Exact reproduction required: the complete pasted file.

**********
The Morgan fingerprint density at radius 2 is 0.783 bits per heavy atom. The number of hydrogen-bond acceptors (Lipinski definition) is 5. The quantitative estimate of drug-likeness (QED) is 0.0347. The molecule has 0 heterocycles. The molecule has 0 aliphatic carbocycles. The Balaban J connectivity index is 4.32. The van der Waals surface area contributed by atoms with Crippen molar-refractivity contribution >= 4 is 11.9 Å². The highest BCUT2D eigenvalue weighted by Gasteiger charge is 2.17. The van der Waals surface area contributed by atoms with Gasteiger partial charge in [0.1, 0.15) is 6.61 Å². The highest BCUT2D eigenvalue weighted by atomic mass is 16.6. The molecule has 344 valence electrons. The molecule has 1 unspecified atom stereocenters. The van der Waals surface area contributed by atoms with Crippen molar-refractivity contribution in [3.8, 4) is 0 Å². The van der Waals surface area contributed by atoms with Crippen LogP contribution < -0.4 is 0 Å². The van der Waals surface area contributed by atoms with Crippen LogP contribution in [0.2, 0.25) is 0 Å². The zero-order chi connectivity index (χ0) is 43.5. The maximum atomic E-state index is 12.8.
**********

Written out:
The Morgan fingerprint density at radius 2 is 0.783 bits per heavy atom. The number of hydrogen-bond acceptors (Lipinski definition) is 5. The quantitative estimate of drug-likeness (QED) is 0.0347. The molecule has 0 heterocycles. The molecule has 0 aliphatic carbocycles. The Balaban J connectivity index is 4.32. The van der Waals surface area contributed by atoms with Crippen molar-refractivity contribution >= 4 is 11.9 Å². The highest BCUT2D eigenvalue weighted by Gasteiger charge is 2.17. The van der Waals surface area contributed by atoms with Gasteiger partial charge in [0.1, 0.15) is 6.61 Å². The highest BCUT2D eigenvalue weighted by atomic mass is 16.6. The molecule has 344 valence electrons. The molecule has 1 unspecified atom stereocenters. The van der Waals surface area contributed by atoms with Crippen molar-refractivity contribution in [3.8, 4) is 0 Å². The van der Waals surface area contributed by atoms with Crippen LogP contribution < -0.4 is 0 Å². The van der Waals surface area contributed by atoms with Crippen LogP contribution in [0.2, 0.25) is 0 Å². The zero-order chi connectivity index (χ0) is 43.5. The maximum atomic E-state index is 12.8.